September 2015
Volume 15, Issue 12
Free
Vision Sciences Society Annual Meeting Abstract  |   September 2015
The Importance of Slow Consistent Movement when Searching for Hard-to-Find Targets in Real-World Visual Search
Author Affiliations
  • Charlotte Riggs
    Centre for Vision and Cognition, Psychology, University of Southampton
  • Katherine Cornes
    Centre for Vision and Cognition, Psychology, University of Southampton Defence Science and Technology Laboratory
  • Hayward Godwin
    Centre for Vision and Cognition, Psychology, University of Southampton
  • Richard Guest
    School of Engineering and Digital Arts, University of Kent
  • Nick Donnelly
    Centre for Vision and Cognition, Psychology, University of Southampton
Journal of Vision September 2015, Vol.15, 1355. doi:10.1167/15.12.1355
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      Charlotte Riggs, Katherine Cornes, Hayward Godwin, Richard Guest, Nick Donnelly; The Importance of Slow Consistent Movement when Searching for Hard-to-Find Targets in Real-World Visual Search. Journal of Vision 2015;15(12):1355. doi: 10.1167/15.12.1355.

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      © ARVO (1962-2015); The Authors (2016-present)

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Abstract

Various real-world tasks require careful and exhaustive visual search. For example, searching for forensic evidence or signs of hidden threats (what we call hard-to-find targets). Here, we examine how search accuracy for hard-to-find targets is influenced by search behaviour. Participants searched for coins set amongst a 5m x 15m (defined as x and y axes respectively) piece of grassland. The grassland contained natural distractors of leaves and flowers and was not manicured. Coins were visually detectable from standing height. There was no time limit to the task and participants were instructed to search until they were confident they had completed their search. On average, participants detected 45% (SD=23%) of the targets and took 7:23 (SD=4:44) minutes to complete their search. Participants’ movement over space and time was recorded as a series of time-stamped x, y coordinates using a Total Station theodolite. To quantify their search behaviour, the x- and y-coordinates of participants’ physical locations as they searched the grassland were converted into the frequency domain using a Fourier transform. Decreases in dominant frequencies, a measure of the time before turning during search, resulted in increased response accuracy as well as increased search times. Furthermore, decreases in the number of iterations, defined by the total search time divided by the dominant frequency, also resulted in increased accuracy and search times. Comparing distance between the two most dominant frequency peaks provided a measure of consistency of movement over time. This measure showed that more variable search was associated with slower search times but no improvement in accuracy. Throughout our analyses, these results were true for the y-axis but not the x-axis. At least with respect to the present task, accurate search for hard-to-find targets is dependent on conducting search at a slow consistent speed where changes in direction are minimised.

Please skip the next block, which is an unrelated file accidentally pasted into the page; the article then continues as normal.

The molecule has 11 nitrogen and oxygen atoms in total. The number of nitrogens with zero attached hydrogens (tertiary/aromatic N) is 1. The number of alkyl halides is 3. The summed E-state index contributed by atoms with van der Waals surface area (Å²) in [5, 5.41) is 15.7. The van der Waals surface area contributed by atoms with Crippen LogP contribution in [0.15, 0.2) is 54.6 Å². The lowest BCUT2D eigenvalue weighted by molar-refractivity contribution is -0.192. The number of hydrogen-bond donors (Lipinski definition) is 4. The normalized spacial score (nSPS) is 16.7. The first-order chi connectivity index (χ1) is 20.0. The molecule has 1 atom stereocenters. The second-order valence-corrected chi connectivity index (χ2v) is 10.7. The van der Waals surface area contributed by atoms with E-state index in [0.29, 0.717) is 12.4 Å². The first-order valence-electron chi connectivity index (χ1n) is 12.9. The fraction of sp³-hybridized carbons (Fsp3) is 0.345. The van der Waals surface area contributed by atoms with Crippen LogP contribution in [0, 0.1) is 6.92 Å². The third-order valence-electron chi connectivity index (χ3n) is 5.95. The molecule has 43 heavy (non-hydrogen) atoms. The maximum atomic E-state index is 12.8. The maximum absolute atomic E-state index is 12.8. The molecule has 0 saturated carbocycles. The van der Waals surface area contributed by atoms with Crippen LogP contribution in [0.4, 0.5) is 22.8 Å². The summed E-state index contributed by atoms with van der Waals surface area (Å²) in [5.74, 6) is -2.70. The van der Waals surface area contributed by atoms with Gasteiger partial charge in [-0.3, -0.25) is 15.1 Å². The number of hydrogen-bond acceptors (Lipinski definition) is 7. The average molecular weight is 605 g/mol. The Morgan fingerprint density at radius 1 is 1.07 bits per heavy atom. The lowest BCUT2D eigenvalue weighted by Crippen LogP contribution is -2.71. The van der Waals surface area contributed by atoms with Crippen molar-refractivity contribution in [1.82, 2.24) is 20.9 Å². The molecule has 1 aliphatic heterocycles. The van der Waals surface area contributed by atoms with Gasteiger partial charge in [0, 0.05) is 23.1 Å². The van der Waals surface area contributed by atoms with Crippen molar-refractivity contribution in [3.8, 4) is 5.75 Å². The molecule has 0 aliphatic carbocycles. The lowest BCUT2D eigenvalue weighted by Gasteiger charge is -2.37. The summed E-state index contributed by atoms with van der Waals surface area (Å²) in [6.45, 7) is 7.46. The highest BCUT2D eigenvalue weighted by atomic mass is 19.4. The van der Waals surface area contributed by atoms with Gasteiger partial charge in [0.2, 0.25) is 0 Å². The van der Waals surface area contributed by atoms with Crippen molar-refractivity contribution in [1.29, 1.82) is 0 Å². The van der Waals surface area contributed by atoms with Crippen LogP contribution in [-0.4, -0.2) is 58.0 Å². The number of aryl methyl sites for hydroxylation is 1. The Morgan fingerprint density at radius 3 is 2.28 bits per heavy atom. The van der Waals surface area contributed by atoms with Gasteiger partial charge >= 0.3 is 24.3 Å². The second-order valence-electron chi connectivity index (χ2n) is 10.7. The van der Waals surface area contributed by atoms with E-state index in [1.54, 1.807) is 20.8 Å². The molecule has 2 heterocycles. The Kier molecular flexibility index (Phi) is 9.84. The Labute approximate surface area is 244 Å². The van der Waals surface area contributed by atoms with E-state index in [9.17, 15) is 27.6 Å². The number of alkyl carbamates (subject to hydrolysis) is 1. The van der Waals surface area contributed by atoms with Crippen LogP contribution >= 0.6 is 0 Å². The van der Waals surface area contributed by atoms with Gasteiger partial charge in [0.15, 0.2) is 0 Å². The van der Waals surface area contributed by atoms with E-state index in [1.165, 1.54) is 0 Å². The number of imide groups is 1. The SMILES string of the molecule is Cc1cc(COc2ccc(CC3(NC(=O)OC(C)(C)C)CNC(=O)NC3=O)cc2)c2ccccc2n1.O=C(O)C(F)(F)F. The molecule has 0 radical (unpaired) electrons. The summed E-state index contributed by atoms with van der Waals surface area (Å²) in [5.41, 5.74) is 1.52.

Meeting abstract presented at VSS 2015

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